- Marcus Irving
Ben-Hur (1959) dir. William Wyler
William Wyler’s Biblical epic Ben-Hur is probably best known for its thunderous, jaw-dropping chariot race. And of course it’s one of the best action sequences in the 20th century. Ben-Hur, however, is far more visually daring and emotionally complex than most mid-century epics. Unlike most Christian-themed movies, Ben-Hur does not depict faith or Christ in a simple way. The film doesn’t pander to its faithful audience either. The concept of Christ in this film is more abstract and ethereal. In His limited appearances, Jesus Christ’s face is not shown and that creates the feeling of spirituality rather than just copying previous depictions. Perhaps that’s why Ben-Hur appeals to me, someone who isn’t Christian. The film focuses more in what draws people to believe in God. As a film itself, Ben-Hur is stunning. Robert L. Surtees’ cinematography and Miklos Rosza’s score give the film an epic, larger-than-life vibe. The script, credited to Karl Tunberg but Gore Vidal and Christopher Fry both claim they did heavy rewrites, is passionate and intimate. The performances are also strong, particularly Charlton Heston in the title role and Stephen Boyd as Messala (who played the role with a homoerotic subtext, unbeknownst to the conservative Heston). The film won a record 11 Oscars, including Best Picture and Best Director. At the time, the film became the second-highest grossing film of all time and remains an Easter season staple.
- Manish Mathur
The Book of Eli (2010) dirs. Albert and Allen Hughes
Most post apocalyptic media is driven by an unspoken mission: survival. The survival at the heart of The Book Of Eli is not just one of the mind and body, but of the spirit. After a nuclear war that has decimated the planets resources, blame is put on the holy books of the world and it’s believed no bible has survived a cultural purging. Eli (Denzel Washington) is in possession of the only King James Bible seen in decades, and feels a presence that directs him on a mission west. A struggle ensues as Carnegie (Gary Oldman) seeks to control the book, feeling the words of a bible will allow him great control over the people in his ramshackle fiefdom. While the film is propelled forward by a series of chases and fights over the holy book, it reaches quiet moments that allow for us to sample Eli’s distilled faith: It’s not that the words in the book require strict adherence, but a message to try to do better by others than you do by yourself. The Book Of Eli achieves a rare balance, criticizing institutions and their usage of faith while striking a hopeful tone about the solace that can be found for the individual in their own faith.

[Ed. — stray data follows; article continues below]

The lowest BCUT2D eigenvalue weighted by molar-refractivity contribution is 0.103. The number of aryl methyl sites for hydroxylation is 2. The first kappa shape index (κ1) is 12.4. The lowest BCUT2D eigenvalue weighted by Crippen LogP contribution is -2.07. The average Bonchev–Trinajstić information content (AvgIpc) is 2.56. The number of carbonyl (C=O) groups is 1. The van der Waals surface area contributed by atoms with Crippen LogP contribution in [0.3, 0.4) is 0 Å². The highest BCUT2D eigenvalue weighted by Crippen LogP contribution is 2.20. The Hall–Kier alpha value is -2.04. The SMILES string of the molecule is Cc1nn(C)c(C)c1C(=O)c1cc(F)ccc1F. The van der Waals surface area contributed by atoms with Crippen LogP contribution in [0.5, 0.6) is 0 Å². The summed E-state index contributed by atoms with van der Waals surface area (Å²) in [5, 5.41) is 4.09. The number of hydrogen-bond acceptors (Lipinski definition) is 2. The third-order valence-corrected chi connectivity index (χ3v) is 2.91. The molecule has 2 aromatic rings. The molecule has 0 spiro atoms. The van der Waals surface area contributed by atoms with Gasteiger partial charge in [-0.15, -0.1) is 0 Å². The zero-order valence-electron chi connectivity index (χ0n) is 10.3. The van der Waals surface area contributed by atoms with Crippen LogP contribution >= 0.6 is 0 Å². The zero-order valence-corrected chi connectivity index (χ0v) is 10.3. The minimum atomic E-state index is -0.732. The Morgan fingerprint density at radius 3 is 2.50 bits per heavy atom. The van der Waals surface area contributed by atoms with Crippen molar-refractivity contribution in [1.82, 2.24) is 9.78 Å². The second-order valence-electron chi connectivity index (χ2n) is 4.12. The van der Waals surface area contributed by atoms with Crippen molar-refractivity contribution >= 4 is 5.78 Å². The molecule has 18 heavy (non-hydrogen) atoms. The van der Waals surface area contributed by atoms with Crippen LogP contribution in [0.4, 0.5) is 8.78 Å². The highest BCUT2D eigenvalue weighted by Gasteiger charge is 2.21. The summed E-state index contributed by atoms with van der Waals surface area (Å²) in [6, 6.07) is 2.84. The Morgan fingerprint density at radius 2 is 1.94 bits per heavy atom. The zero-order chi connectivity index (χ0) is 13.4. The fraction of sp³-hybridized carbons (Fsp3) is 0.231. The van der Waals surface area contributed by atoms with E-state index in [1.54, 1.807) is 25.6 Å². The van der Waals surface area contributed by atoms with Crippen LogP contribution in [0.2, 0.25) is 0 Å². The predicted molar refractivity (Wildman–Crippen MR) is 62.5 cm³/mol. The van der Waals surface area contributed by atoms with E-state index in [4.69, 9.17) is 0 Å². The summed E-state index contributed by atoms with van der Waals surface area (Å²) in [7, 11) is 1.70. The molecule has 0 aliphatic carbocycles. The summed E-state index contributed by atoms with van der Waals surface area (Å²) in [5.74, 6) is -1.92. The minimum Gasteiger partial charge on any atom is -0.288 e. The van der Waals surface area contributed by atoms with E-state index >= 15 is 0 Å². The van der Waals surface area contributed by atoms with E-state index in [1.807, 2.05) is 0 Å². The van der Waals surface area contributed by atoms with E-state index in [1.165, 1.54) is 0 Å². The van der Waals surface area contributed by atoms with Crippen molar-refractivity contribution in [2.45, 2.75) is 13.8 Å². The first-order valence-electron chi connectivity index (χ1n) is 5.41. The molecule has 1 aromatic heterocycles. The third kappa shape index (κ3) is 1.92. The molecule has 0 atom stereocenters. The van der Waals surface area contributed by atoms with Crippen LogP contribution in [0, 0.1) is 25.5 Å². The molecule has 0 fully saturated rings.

- Nick Isaac
Silence (2016) dir. Martin Scorsese
Maintaining religious faith in everyday life can often feel like walking a tightrope. Keeping that faith in a culture that’s dead set against it is kinda like that same tightrope is on fire. And that tense dynamic is what’s explored in Martin Scorsese’s breathtaking masterpiece, Silence. Two Jesuit priests, Rodrigues and Garupe, bring their strong belief in Christ with them on a rescue mission to Japan, where they hope to find their missing mentor. Under Japan’s violently anti-Christian lens, the contradictions of their faith are scrutinized and manipulated against them. Ultimately, Rodrigues must choose between his own suffering and damnation and that of others. By denying the faith in Jesus that’s shaped his life, he becomes that same symbolic martyr figure; though his suffering is not in a painful sacrificial death, but in a solitary life, lived in the silence of God. There’s no easy assurances at the end of Silence, and there aren’t meant to be. Scorsese confides in his audience every insecurity he has in his beliefs and the things he prays are the truth, and this intense trust is what makes Silence a piece of cinema as conflicting and fascinating and beautiful as the Christian faith itself.
- Callie Smith